Ahead of his death, Brian Howe spent time sharing his views with fans on Twitter and other social media sites. In one tweet on April 3, Howe called out Texas-based televangelist Kenneth Copeland with a scathing remark. In the post, Howe shared a video clip of Copeland praying alongside a fellow minister, boldly speaking out against the coronavirus.
Among his comments, Copeland said, "I execute judgement on you, Satan! You destroyer! You killer! You get out! [We] break your power! You get off this nation! I demand judgement on you!" Copeland later added that he also demands "a vaccination to come immediately." Near the end, Copeland says, "You will destroy through Covid-19 no more. It is finished. It is over, and the United States of American is healed and well again." Howe had a very simple and short reply to Copeland, in which he accused the minister of suffering from "mental illness."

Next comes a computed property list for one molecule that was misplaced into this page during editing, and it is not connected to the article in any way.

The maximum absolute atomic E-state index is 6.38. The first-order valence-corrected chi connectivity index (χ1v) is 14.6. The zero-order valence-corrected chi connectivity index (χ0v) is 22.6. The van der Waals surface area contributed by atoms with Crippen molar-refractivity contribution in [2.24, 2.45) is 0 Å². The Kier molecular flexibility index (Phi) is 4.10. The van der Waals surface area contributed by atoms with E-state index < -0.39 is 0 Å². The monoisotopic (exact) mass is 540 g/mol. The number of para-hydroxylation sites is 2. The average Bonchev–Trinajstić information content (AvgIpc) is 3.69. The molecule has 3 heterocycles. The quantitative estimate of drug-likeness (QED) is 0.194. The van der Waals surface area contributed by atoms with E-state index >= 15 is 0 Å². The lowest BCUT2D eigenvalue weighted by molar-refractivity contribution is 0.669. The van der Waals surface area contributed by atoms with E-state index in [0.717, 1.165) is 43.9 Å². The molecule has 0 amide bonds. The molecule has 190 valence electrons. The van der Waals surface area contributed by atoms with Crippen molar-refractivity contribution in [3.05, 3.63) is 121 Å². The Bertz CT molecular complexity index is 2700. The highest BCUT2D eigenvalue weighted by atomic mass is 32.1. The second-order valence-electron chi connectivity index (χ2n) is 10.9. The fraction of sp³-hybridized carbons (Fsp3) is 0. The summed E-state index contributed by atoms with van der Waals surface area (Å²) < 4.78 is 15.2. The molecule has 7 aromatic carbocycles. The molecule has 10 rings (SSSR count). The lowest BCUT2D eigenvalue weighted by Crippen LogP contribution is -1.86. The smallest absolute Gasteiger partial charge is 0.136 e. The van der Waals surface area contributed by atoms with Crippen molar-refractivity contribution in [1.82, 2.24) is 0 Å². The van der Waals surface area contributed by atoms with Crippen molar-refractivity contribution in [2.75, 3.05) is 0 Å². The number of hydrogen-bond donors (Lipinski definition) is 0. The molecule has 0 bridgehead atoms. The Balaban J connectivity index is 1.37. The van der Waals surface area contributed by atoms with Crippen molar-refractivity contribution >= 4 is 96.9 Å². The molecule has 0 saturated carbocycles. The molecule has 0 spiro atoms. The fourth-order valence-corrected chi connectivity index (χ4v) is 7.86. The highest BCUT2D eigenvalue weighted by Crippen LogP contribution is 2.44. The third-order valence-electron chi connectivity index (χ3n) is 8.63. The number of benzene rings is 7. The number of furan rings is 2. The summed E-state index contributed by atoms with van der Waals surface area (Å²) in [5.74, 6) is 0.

pic.twitter.com/GVuo2lFedw. A serious case of mental illness.— brian howe (@brianhowe01) April 3, 2020
On Thursday, it was reported by TMZ that Howe had died suddenly at the age of 66. He lived in Florida, and reportedly died of cardiac arrest while en route to a hospital. Howe was said to have a history of heart problems, with the singer allegedly suffering a heart attack in 2017. Howe was originally from Portsmouth, England, and got his big break in the early '80s singing lead vocals for guitarist Ted Nugent's band. He later joined classic rock outfit Bad Company, recording four albums with the band between 1986 and 1994. He quit the band after tensions began to grow among himself and other members.
Speaking about his choice to leave in the band, Howe said in a past MelodicRock.com interview, "It had got to the point where nobody was contributing anything to songwriting and quite frankly, the band was getting very very sloppy live. I quite simply, along with Terry Thomas, got tired of doing all the work and then getting nothing but resentment for it from Mick and Simon." Howe did have a "highlight" from his time in the band, saying, "The highlight for me in Bad Co. was turning the group around from being almost a bar band (that's how far they had fallen) to selling millions of records again and playing to sold out shows 15,000 / 25,000 people every night." At this time, neither Nugent nor Bad Company appear to have commented on Howe's death.